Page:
Are we living in simulated reality? Physicists explore the evidence

Silas Beane and other researchers at the University of Bonn think they might have theoretical proof that the universe is indeed a computer simulation. The idea is not new, of course, and it requires a three dimensional lattice work onto which the simulated reality could be superimposed.

So what’s the evidence for the universe as a simulation?

The extract of the paper “Constraints on the Universe as a Numerical Simulation” is incredibly technical, reading:

Using the historical development of lattice gauge theory technology as a guide, we assume that our universe is an early numerical simulation with unimproved Wilson fermion discretization and investigate potentially-observable consequences. Among the observables that are considered are the muon g-2 and the current differences between determinations of alpha, but the most stringent bound on the inverse lattice spacing of the universe, b^(-1) >~ 10^(11) GeV, is derived from the high-energy cut off of the cosmic ray spectrum. The numerical simulation scenario could reveal itself in the distributions of the highest energy cosmic rays exhibiting a degree of rotational symmetry breaking that reflects the structure of the underlying lattice.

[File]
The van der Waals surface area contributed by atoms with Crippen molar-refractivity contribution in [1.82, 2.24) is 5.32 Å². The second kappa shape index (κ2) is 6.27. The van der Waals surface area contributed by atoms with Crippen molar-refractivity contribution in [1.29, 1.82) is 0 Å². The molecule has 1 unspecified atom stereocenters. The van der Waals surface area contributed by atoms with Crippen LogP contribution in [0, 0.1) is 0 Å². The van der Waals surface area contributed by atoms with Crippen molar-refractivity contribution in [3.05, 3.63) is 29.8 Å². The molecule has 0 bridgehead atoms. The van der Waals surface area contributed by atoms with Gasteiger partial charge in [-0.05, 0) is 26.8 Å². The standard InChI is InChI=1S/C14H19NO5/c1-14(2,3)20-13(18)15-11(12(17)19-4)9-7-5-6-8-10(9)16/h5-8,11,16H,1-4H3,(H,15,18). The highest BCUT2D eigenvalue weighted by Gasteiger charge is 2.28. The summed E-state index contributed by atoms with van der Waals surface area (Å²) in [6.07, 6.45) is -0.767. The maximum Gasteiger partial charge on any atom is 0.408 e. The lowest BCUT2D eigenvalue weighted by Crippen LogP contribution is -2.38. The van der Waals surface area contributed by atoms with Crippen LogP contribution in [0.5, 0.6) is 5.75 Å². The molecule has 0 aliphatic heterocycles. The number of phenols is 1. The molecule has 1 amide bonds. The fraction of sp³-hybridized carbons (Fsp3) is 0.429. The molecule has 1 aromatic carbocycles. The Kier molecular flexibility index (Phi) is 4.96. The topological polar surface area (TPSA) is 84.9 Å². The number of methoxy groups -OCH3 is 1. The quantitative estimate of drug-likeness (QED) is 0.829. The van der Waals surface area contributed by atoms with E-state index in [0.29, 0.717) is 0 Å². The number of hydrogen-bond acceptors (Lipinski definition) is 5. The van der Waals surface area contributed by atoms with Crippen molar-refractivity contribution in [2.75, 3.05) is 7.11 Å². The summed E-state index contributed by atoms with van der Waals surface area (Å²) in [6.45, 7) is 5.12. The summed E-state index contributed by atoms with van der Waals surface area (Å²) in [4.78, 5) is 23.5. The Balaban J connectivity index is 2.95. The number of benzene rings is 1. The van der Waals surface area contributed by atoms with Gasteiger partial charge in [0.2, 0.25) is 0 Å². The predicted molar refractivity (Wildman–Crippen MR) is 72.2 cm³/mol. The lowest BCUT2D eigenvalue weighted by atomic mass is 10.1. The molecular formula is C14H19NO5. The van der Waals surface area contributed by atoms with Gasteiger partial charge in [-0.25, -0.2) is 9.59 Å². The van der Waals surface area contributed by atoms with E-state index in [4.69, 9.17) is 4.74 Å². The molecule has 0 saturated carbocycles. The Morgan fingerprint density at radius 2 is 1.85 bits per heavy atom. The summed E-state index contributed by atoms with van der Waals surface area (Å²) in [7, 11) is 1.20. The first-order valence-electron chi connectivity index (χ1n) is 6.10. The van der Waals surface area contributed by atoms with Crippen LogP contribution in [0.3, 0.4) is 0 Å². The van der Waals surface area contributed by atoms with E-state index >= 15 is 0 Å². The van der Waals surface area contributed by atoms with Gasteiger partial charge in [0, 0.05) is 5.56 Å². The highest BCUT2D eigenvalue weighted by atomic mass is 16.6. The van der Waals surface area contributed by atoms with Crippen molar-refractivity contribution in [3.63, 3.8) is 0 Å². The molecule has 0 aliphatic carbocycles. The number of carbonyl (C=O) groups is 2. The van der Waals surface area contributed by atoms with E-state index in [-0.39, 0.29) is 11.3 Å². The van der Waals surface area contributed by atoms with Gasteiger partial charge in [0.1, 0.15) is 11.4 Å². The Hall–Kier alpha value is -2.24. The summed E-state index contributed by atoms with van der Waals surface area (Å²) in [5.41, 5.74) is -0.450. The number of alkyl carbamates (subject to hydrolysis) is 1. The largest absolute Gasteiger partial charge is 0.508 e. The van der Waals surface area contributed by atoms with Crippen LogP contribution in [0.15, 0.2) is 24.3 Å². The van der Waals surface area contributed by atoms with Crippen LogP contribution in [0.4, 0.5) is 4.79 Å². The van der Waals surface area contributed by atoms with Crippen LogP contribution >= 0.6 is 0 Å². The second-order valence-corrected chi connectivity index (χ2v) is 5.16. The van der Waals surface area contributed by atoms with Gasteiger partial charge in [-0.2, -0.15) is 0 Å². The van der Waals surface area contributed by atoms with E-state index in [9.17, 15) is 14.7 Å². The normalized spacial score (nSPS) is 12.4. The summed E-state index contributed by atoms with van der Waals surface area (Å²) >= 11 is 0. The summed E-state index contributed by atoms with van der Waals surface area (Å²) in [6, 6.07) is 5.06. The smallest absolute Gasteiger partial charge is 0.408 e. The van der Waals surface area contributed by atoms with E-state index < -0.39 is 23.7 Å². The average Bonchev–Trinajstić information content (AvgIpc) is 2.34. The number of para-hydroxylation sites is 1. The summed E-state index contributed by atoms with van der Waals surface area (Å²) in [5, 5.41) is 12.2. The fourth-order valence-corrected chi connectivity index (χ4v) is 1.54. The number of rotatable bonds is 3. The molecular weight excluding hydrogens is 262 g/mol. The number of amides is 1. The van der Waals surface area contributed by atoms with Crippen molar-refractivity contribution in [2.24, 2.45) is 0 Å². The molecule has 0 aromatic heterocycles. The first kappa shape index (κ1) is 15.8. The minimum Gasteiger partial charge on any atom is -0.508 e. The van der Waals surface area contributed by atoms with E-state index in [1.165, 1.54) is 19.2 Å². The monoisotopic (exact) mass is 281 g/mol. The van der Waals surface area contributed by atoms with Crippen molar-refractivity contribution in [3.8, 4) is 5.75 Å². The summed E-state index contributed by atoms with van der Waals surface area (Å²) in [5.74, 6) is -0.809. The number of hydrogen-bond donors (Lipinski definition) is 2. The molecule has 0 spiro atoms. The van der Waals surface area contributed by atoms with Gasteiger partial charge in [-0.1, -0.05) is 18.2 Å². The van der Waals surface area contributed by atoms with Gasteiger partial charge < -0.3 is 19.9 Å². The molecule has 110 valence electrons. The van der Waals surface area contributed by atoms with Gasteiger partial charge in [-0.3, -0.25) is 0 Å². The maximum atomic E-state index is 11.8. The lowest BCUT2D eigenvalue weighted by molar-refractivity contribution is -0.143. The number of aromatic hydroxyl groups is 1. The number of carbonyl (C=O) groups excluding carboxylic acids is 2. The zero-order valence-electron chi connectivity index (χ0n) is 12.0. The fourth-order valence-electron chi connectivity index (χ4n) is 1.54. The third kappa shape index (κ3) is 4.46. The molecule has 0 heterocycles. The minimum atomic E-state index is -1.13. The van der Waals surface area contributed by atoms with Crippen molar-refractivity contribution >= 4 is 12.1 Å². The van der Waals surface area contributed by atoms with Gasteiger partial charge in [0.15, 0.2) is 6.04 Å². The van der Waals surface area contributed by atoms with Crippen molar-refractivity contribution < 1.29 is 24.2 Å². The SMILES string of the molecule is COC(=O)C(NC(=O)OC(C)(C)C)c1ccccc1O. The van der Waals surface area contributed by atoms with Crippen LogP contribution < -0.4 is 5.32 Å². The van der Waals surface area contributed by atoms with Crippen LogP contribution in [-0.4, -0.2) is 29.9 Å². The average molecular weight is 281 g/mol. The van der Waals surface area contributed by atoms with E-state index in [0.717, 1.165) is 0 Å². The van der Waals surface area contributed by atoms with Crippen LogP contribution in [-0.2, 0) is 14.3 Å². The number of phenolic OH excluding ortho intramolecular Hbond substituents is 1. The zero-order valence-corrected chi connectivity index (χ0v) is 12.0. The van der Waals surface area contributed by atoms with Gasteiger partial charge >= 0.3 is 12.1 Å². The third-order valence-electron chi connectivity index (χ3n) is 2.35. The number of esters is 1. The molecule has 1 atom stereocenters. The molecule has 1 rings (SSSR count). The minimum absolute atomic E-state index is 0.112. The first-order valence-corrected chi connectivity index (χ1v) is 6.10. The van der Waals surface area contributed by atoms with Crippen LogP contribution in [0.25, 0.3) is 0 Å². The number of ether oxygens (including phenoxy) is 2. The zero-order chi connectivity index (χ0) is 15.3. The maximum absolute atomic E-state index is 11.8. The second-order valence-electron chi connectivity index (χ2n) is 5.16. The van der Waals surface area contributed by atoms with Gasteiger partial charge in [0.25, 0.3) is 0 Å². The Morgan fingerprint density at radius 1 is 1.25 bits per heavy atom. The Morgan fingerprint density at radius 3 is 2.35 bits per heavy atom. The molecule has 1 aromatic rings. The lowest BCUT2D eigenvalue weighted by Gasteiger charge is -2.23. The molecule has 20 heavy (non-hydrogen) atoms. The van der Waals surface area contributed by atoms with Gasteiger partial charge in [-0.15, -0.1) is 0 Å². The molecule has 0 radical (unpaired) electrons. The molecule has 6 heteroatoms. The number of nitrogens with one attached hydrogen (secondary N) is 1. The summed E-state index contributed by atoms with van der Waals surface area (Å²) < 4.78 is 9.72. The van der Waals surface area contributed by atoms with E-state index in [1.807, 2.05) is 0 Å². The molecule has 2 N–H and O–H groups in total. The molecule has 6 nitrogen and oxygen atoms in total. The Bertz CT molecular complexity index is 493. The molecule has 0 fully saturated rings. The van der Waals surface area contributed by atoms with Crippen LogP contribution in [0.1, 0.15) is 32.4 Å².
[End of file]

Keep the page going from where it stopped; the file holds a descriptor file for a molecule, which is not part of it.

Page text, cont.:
To test this, Beane and the other physicists are attempting to create their own simulated universe to observe effects that might exist in our own universe. They have to in effect create simulated space (distance between objects) and the unfolding of time. Then researchers would have to find the lattice work’s endpoints and edges, and calculate the cut off points. The technology to do so currently exists.

Should we worry about what Beane & Co might find? Probably not, because if we are living in a simulated reality, then it’s one hell of an illusion or, rather, hallucination.

Look around. The simulation would have to be incredibly complex. What difference does it make if reality is simulated or not in the final analysis? Right now, in front of my eyes, are dozens of amazing science fiction novels. I’m looking into a screen that holds a virtual world. At my feet is a machine for recording audio. An 8mm post-WWII-era motion picture camera sits on my desk ready to film, and to have its film developed. I can hear a train heading into Manhattan.

If we are in fact simulations, then the simulation is a wondrous achievement. But then we have to ask the question: what created the simulation? And then we have to consider infinite regress and it all gets mind-boggling.